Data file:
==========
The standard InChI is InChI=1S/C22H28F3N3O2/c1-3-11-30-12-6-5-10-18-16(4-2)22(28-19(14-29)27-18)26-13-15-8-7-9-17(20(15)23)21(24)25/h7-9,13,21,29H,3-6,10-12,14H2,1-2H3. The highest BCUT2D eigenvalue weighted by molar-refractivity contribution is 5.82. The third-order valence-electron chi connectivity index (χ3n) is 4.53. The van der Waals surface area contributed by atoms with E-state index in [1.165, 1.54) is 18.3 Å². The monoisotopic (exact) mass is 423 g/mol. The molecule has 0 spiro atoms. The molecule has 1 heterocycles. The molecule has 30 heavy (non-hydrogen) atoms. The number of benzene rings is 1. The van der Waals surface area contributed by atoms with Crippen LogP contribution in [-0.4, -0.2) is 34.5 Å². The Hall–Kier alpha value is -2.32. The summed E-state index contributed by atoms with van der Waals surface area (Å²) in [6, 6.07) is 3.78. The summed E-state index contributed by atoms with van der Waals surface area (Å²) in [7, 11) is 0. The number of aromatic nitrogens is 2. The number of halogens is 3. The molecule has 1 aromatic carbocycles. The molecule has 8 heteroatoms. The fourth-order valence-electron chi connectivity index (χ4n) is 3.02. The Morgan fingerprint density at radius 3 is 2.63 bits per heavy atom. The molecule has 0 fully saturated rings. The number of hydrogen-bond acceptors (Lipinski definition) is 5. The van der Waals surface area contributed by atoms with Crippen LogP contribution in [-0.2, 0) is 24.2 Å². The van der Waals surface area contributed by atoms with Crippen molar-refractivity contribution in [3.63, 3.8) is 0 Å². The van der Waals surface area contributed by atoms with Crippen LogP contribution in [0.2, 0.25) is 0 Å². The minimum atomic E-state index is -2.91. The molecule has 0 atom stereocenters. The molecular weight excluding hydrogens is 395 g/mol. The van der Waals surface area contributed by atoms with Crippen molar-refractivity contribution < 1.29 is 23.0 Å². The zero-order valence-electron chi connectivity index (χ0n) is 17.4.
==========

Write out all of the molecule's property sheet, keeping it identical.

The standard InChI is InChI=1S/C22H28F3N3O2/c1-3-11-30-12-6-5-10-18-16(4-2)22(28-19(14-29)27-18)26-13-15-8-7-9-17(20(15)23)21(24)25/h7-9,13,21,29H,3-6,10-12,14H2,1-2H3. The highest BCUT2D eigenvalue weighted by molar-refractivity contribution is 5.82. The third-order valence-electron chi connectivity index (χ3n) is 4.53. The van der Waals surface area contributed by atoms with E-state index in [1.165, 1.54) is 18.3 Å². The monoisotopic (exact) mass is 423 g/mol. The molecule has 0 spiro atoms. The molecule has 1 heterocycles. The molecule has 30 heavy (non-hydrogen) atoms. The number of benzene rings is 1. The van der Waals surface area contributed by atoms with Crippen LogP contribution in [-0.4, -0.2) is 34.5 Å². The Hall–Kier alpha value is -2.32. The summed E-state index contributed by atoms with van der Waals surface area (Å²) in [6, 6.07) is 3.78. The summed E-state index contributed by atoms with van der Waals surface area (Å²) in [7, 11) is 0. The number of aromatic nitrogens is 2. The number of halogens is 3. The molecule has 1 aromatic carbocycles. The molecule has 8 heteroatoms. The fourth-order valence-electron chi connectivity index (χ4n) is 3.02. The Morgan fingerprint density at radius 3 is 2.63 bits per heavy atom. The molecule has 0 fully saturated rings. The number of hydrogen-bond acceptors (Lipinski definition) is 5. The van der Waals surface area contributed by atoms with Crippen LogP contribution in [-0.2, 0) is 24.2 Å². The van der Waals surface area contributed by atoms with Crippen molar-refractivity contribution in [3.63, 3.8) is 0 Å². The van der Waals surface area contributed by atoms with Crippen LogP contribution in [0.2, 0.25) is 0 Å². The minimum atomic E-state index is -2.91. The molecule has 0 atom stereocenters. The molecular weight excluding hydrogens is 395 g/mol. The van der Waals surface area contributed by atoms with Crippen molar-refractivity contribution < 1.29 is 23.0 Å². The zero-order valence-electron chi connectivity index (χ0n) is 17.4.